HUNDREDS of determined pupils staged a mass school walkout in protest at their parents’ dodgy driving.
Armed with banners and posters, 350 children from Sunderland’s Richard Avenue Primary School downed their pens and pencils and marched out of their classrooms in the bid to make mams and dads slow down.
The children, along with their teachers, fear that unless road safety outside the school is improved, it is only a matter of time before a child is injured or killed.
The good-natured demo was held to raise awareness of traffic congestion and call for the road outside the Barnes school to become a 20mph zone.
The children also wanted to send a message to parents battling school-run traffic, who park illegally on nearby zig-zag lines.
Young campaigners Fay Dowan, Ellie Croshaw, Mahir Ali, Archie Elwell, all nine, and Willow Pacey, eight, had a joint message for car-driving parents.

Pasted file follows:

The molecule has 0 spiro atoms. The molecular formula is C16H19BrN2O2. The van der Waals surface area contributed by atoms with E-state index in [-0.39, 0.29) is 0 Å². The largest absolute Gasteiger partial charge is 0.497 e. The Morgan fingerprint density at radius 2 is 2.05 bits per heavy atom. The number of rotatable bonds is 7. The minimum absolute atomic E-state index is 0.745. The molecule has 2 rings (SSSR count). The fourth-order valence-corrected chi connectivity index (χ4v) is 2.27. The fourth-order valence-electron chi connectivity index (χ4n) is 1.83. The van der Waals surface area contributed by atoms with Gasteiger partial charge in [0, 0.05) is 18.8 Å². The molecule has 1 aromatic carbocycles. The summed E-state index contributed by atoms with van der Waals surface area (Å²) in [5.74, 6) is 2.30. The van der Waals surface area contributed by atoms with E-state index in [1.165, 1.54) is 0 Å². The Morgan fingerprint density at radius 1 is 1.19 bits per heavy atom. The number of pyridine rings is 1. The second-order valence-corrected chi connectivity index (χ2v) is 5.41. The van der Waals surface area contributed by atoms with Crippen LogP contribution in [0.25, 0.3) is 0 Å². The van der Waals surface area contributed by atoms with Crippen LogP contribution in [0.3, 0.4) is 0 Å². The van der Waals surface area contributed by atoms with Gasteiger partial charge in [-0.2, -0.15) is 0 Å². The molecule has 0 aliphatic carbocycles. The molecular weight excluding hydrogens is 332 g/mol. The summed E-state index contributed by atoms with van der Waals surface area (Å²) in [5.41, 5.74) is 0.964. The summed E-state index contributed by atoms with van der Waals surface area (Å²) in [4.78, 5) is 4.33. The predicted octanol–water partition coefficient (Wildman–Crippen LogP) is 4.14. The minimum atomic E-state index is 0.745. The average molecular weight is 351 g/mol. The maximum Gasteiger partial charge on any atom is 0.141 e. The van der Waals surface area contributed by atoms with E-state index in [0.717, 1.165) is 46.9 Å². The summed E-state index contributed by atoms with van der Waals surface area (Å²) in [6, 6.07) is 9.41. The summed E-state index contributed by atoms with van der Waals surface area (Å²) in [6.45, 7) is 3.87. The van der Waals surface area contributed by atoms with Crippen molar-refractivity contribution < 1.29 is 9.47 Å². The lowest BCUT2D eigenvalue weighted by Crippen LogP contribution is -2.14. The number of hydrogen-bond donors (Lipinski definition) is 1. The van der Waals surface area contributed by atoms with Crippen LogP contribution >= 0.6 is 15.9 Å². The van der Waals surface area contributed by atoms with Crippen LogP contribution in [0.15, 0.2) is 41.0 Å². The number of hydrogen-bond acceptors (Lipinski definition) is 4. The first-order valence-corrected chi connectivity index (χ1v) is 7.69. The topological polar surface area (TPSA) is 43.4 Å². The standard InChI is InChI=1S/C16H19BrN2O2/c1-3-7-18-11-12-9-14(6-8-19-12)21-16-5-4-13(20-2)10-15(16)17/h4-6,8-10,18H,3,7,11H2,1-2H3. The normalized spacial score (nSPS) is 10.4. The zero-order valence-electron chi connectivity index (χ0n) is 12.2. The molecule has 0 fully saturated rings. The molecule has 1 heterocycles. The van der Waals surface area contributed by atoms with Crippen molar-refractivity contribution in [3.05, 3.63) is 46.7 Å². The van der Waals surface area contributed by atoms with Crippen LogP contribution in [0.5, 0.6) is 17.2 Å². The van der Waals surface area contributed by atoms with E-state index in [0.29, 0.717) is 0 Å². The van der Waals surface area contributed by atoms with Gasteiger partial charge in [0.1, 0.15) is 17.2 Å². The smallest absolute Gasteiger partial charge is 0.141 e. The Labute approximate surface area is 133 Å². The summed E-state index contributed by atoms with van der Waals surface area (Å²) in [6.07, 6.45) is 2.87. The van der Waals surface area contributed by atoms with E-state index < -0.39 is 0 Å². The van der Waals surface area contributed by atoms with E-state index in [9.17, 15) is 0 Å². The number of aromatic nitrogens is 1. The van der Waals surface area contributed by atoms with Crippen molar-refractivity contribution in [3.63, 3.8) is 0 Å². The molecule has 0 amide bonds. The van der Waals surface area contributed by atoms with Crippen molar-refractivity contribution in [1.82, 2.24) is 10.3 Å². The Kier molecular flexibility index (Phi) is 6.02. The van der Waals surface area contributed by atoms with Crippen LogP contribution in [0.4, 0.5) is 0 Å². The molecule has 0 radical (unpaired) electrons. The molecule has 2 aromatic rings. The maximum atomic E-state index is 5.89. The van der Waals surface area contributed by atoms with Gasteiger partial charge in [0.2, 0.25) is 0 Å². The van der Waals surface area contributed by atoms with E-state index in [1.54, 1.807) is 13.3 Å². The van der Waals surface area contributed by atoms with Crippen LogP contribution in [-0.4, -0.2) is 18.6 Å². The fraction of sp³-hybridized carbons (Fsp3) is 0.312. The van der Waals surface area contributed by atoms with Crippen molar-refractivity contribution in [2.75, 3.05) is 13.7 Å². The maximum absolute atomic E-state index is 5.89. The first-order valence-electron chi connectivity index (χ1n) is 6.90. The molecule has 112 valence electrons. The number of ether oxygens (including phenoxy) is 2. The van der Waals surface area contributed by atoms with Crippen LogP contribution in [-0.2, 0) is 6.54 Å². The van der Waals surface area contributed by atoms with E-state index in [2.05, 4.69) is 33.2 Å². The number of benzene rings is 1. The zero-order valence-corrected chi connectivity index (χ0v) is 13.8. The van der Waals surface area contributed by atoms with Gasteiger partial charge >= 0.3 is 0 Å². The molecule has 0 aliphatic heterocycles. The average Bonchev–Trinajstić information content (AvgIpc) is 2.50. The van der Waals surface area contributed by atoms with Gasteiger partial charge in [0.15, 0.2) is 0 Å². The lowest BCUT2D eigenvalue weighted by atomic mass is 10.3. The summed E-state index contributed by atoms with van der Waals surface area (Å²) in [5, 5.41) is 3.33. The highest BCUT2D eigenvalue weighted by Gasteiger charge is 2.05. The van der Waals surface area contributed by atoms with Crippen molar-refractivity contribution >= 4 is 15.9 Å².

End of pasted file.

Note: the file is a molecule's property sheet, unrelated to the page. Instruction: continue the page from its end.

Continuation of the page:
“It’s to tell them about how to park safely and how you can get a £60 fine and three points on your licence if you don’t.
“People are parking in front of the gates and letting their children out, and doing three-point turns in the road.”
Pat Lamb, a personal, social and health leader at the school, said: “The whole school is involved.
“Year 4 particularly have started a road safety campaign.
“We have done a survey and we had the community police and WalkWise in to talk about road safety.
“The main thing is that we want to see the speed limit brought down to 20mph outside the school.
“It’s very congested and sometimes people park on the zig-zag lines or park up on the pathway.”
The school hopes to encourage parents to walk their children to school, to reduce traffic jams and boost fitness levels.
Mrs Lamb added: “We had a walk to school campaign last week, or a park and walk for those who live quite far away.
“It’s just so congested for the children. We do road safety in school, but with the best will in the world, it is very hard to cross.”
Barnes Councillor Michael Essl was at the school gates to show his support.
He said: “It’s great to see young people being involved and active and trying to change things.”